The makers of public bike racks asked what shapes they could utilize to create attractive, effective outdoor storage solutions for cyclists and were told, “Mostly just enormous letter ‘U’s. That’s what we can afford.” ‘U,’ as it turns out, is the most affordable letter other than ‘I,’ but for practical purposes ‘I’ wasn’t in the running.
“And where will our enormous ‘U’-shaped creations go?” asked the designers. “We will put them around the side of the building,” came the reply, “toward the back, where there is no light. They should be safe there.”
I’m of the firm belief that the last five feet of cycling infrastructure is what needs attention now. Where do we put our bikes when we’re not using them? We’ve dedicated millions of hectares to car parking, but precious few millimeters to the bicycle equivalent. To say token gestures have been made is to devalue tokens. It takes two to play the sit-down Ms. Pacman at the pizza shop now, and that machine is less rare than a good place to leave your bike nearby.
So what are the basic requirements? First, a bike rack needs to exist. This turns out to be much harder than you would think. Second, a bike rack needs to exist somewhere that bike-cyclists can find it. Again, not as easy as you might guess. Third, you need to be able to affix a bike to it. Yup. Another tall order. Fourth, once the bike is affixed, maybe even locked with a device that isn’t defeatable in seconds by a bolt cutter or pair of tin snips, it feels secure to the person locking it, i.e., they walk away confident the bike will be there when they return. Those are the basics.
Let’s hope that in addition to the four items above, a bike rack can also be located in a visible location, perhaps even lit at night. Let’s hope the rider has some idea how to lock their bike up and doesn’t, as I’ve seen so many times it makes me mildly nauseous, just lock it to itself next to the rack. Let’s hope all these things, because a stolen bike is a personal tragedy for a bike rider.
No one designing bike parking now seems to have measured the gentle arc of a U-lock to understand if their own ‘U’ will even be usable for the designated purpose. The entire bureaucracy assigned to bike storage and security seems to have conveniently overlooked the role of simple bolts in this whole boondoggle, too. For example, if you put one of those irregular ladder-type bike racks to use, it’s wholly feasible for a thief to disassemble it with a ratcheting wrench and a 1/2″ socket, much the way the facilities manager put it together in the first place, except in reverse. Furthermore, if the only part of the rack accessible to the bike is the front wheel, well, a lot of those are just bolted on too.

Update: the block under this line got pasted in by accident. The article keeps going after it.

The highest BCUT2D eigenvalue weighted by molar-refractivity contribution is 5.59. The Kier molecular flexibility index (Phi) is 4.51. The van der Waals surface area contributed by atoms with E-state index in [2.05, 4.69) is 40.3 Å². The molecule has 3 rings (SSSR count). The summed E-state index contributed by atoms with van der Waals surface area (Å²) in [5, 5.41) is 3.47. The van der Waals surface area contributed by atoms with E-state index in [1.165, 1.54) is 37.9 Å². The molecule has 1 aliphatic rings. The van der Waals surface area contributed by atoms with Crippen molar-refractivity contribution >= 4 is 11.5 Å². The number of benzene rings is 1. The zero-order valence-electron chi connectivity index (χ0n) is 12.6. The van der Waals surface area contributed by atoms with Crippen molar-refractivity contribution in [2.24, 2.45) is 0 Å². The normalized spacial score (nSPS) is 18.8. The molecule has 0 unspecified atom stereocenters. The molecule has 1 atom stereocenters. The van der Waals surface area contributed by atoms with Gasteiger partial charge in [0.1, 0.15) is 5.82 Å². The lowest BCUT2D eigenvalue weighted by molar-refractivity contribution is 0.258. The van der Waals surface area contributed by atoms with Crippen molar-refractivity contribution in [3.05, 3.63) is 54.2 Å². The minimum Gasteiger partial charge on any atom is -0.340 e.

It seems like a problem no one in a position do much about it really, actually cares to solve.
As attractive as enormous ‘U’s are, I have seen spiral forms offered as well, long corkscrew affairs the designer was no doubt quite pleased with as objet d’art. These are useless, unless you are trying to open a proportionally sized bottle of pinot noir or explain to someone what shape cavatappi is.
The best bike rack I have encountered in public is actually a parking meter, although in some urban locales these have been made off-limits for cyclists, replaced with a sort of Celtic cross-looking affair which is not too bad, as that shape does offer multiple locking positions and allows you to loop the frame into your U-lock, but three of them seldom do the trick on a busy thoroughfare.
I am likely unreasonably optimistic about the uptake of cycling by the general public, but what I know from watching how cars go wherever they are allowed and wherever it is made easy for them to go, is that if you build it, they will come. If you’ve ever had the thought, “I’d ride, but there’s nowhere good to leave my bike,” you get my point. When you build infrastructure for an activity (e.g., driving, pole-vaulting, square-dancing) more people engage in that activity.
For erstwhile urban planners, here’s the good news. Paving a parking space costs about $1,280 (8’x16′ at $10/sf). You can fit about eight bikes in that same area, comfortably. For $10,240 (8 x $1280), you can afford a lot more than a row of enormous, useless ‘U’s, and that’s for parking right out front, maybe even under a streetlight, in plain public view, where bicycles affixed to whatever much more clever design you come up with stand a decent chance of not being stolen.
I like to imagine a future in which bike components are actual currency, and we bike riders run around trading Ultegra derailleurs and cranksets for laser guns and jetpacks. Until then, you can just get yours at the local bike store. Hang onto that stuff though. It’s valuable.